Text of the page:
Is Your Restaurant Ice Bacteria Free?

Is Your Restaurant Ice Bacteria Free?
December 10, 2015 nobleair

If you’re not regularly emptying, disassembling, cleaning, and sanitizing your restaurant ice machine, you’re taking a serious risk that can lead to sick customers and loss of business. Restaurant ice bacteria is a serious problem, here in the United States and even across the pond. In fact, a study conducted in 2013 found that 6 out of 10 of the most popular eateries, the ice served to customers contained more bacteria than in the toilets. Here in Phoenix, that’s probably a likely scenario for the majority of restaurants as ice machine cleaning and maintenance are at the lowest end of the priority spectrum. Frankly, we just don’t think about it often, if at all.

Is Your Restaurant Ice Bacteria Free?

What’s more, it hits closer to home. The University of Nevada, Las Vegas also conducted a 2011 study of local food establishments, finding heterotrophic bacteria levels much higher than acceptable standards set forth by the Environmental Protection Agency. Researchers found a “presumptive coliform bacteria presence,” in a stunning 72 percent of samples. The fact of the matter is, ice machines must be sanitized regularly. The cleanliness of your restaurant must be a top priority.

Since the recognition of ice as a source of microbial contamination, science has given us a better understanding of biofilm production and its control. Biofilms are a collection of microorganisms, mainly bacteria, growing together in a matrix of polymers secreted by the microorganisms. The associated slime formation is mold or fungus that accumulates from bacterial growth on surfaces constantly exposed to clinging water drops and warm temperatures. The biofilm may cause objectionable flavors and odors in ice. Once well-developed biofilms establish themselves on surfaces, cleaning and sanitation become much more difficult. —Food Safety Magazine

The problem with such maintenance is its complexity. You can’t just dump out the ice and clean the reservoir. While this might help, ice machines require a more comprehensive protocol in order to be free of such harmful things as minerals, mold, and viruses. To prevent such contaminants from being in your restaurant ice, you’ve got to regularly check the water pressure, the temperature, check the controls and the wiring, and all other functioning parts. In addition to this, to keep restaurant ice bacteria free, you must do the following:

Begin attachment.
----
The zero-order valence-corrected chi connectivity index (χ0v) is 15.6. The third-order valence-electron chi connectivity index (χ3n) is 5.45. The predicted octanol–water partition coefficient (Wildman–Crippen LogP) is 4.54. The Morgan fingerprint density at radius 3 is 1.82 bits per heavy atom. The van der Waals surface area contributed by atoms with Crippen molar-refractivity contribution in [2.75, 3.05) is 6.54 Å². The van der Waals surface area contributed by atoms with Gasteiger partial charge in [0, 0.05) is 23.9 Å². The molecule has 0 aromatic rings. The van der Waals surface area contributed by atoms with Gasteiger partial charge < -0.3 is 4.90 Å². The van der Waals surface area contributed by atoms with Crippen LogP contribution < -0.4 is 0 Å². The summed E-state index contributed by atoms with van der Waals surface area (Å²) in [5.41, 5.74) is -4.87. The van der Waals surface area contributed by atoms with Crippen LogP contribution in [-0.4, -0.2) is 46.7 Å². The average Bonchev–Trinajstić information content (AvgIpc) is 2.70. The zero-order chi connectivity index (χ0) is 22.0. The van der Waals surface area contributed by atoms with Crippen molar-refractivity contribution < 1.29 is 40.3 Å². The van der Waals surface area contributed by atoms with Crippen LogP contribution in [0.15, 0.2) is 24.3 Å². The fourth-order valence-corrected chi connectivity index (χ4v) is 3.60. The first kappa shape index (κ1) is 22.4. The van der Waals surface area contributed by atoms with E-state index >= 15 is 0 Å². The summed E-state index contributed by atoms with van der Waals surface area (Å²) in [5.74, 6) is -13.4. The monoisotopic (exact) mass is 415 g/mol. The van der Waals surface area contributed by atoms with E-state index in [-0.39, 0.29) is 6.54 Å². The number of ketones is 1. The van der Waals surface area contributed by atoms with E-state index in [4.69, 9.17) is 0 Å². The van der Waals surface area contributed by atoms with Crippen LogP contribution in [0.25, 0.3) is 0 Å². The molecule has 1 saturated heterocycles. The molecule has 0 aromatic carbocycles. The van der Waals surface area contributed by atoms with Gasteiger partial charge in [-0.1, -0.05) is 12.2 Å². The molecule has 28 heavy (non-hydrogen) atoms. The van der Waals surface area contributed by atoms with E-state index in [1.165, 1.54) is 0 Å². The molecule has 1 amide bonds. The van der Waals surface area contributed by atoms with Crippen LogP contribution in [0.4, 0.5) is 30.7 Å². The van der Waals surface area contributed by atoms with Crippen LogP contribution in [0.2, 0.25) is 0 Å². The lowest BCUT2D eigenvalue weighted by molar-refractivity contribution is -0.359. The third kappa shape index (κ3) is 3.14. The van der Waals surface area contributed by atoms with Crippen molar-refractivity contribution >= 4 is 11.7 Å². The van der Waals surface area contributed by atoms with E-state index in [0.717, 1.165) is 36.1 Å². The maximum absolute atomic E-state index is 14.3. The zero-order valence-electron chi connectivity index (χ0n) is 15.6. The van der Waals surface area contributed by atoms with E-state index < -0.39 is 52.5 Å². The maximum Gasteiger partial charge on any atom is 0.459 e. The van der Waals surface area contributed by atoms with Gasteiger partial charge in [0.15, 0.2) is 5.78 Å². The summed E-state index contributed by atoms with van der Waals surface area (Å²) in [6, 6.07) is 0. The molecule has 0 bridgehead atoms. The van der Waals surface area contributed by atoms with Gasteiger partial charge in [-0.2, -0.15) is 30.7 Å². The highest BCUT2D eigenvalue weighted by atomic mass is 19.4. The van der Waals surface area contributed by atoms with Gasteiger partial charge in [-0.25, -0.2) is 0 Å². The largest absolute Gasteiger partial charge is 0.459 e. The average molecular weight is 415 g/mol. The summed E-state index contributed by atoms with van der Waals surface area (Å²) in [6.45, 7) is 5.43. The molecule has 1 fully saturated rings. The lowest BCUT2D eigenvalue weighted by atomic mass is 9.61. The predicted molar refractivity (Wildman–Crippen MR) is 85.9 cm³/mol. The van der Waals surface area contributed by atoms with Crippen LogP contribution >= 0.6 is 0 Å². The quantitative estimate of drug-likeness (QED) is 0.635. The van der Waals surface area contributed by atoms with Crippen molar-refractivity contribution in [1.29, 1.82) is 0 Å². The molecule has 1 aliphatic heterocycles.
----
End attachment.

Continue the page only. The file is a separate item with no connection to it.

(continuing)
• Power off the ice machine. Turn the power off to the ice machine and empty it completely. Then, disconnect the power supply to be able to work without risk of shock or electrocution.
  • Disconnect the water supply. Next, you’ll have to turn off and disconnect the water supply to the ice machine. Inspect the connectors for any corrosion or fungus growth. In addition, look into the hose, using a flashlight to see if there’s any build-up inside.
  • Disassemble and clean the entire unit. You should now completely disassemble the unit and inspect every part for corrosion or fungus. Then, clean every single part with a nickel-safe cleaner. Don’t use any other type of cleaner because it will damage vital parts and the machine might have to be replaced.
  • Flush the water system thoroughly. Run clean water through the water system, then, circulate cleaner through the water system to ensure that it’s free of bacteria, mold, and any corrosion.

To finish, use commercial solution or bleach to disinfect any parts which come into contact with water. When done, wash your hands thoroughly to avoid contaminating parts and reassemble the unit. Reconnect the water and power supply and turn the unit on. Allow the first batch of ice to be made, then throw it out to avoid serving cleaning solution contamination. If you need assistance and want to avoid hefty fines, give us a call and we’ll send an experienced technician out.